Bellevue parents outraged over isolation rooms, other restraints in schools

BELLEVUE -- In recent months, the use of isolation rooms in schools has outraged a lot of parents.

The rooms are used for special needs students who act out.

The Washington Legislature is requiring school districts to come up with policies on how to use restraints and isolation techniques. So the Bellevue School Board came up with a plan, but parents there say they need to go back to the drawing board.

“It’s going to kill somebody,” said parent Cathy McVay to the school board. “It’s going to hurt somebody. The long-term effects on these kids, it’s traumatizing.”

Parents are concerned about the vague language around the new policy, which includes not only the use of isolation rooms, but restraint techniques, including handcuffs, Tasers and pepper spray.

“We’re concerned about the safety and well-being of our precious children,” said parent Jennifer Carls.


According to the state, isolation and restraints should be used only if there is a clear and present danger to the child or other students, but the Bellevue plan states they can be used if there is unpredicted, spontaneous behavior.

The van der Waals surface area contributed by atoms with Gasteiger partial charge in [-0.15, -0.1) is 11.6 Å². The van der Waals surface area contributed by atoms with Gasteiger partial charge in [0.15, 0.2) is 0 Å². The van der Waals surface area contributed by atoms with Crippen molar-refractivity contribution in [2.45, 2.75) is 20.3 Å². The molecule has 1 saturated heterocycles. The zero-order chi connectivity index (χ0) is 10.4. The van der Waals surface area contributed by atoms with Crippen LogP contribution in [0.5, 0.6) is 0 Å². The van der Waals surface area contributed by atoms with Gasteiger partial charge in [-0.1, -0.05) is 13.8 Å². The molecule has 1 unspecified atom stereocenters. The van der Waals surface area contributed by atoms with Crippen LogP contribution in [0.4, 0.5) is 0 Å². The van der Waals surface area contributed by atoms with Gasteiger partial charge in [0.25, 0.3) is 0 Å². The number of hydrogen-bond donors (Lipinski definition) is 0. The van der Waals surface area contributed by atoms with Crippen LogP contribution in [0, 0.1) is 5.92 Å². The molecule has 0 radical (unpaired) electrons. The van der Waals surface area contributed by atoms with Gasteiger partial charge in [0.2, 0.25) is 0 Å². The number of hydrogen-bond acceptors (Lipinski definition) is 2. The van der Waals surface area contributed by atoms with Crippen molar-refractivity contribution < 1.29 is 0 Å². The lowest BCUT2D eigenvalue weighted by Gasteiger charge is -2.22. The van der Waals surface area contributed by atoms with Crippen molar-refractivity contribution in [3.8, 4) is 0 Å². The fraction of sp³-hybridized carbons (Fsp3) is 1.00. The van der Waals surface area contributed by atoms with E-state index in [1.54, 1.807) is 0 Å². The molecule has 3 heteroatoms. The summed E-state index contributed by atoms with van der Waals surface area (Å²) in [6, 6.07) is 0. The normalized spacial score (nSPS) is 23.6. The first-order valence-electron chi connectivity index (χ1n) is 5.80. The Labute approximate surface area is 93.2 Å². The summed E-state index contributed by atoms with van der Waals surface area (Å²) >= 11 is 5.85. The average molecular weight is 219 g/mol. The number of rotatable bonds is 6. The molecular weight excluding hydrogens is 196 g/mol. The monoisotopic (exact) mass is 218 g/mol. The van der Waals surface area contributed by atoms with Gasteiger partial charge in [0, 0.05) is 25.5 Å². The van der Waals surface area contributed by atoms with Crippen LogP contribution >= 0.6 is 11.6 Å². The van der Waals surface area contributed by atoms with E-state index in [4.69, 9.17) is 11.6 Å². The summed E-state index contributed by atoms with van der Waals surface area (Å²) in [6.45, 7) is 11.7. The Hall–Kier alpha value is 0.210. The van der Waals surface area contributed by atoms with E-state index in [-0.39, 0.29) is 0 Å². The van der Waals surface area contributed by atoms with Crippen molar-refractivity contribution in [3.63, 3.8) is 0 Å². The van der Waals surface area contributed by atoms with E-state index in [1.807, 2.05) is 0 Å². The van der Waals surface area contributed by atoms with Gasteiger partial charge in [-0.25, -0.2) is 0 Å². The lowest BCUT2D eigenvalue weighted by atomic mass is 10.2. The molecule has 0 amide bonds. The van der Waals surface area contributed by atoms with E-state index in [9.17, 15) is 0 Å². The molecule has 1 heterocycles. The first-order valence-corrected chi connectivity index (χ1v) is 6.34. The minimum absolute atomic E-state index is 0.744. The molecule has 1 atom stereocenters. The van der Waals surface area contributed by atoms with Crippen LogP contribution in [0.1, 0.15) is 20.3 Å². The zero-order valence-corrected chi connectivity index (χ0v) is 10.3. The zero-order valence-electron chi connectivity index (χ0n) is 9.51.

One mother told the school board, “Putting in language like this will only give permission to some staff members to just do what’s convenient and not right.”

School board members explained the Bellevue plan is part of the state’s requirement.

“There was a policy missing and we needed to have something to bound these issues,” said Christine Chew, a school board member. “I know the comments we’ve heard tonight will affect what we’re doing.”

The comments from parents did, ultimately, have an effect.

The school board decided not to vote on the plan. Instead, they tabled it, and plan on discussing it some more over the summer before coming to a decision next fall.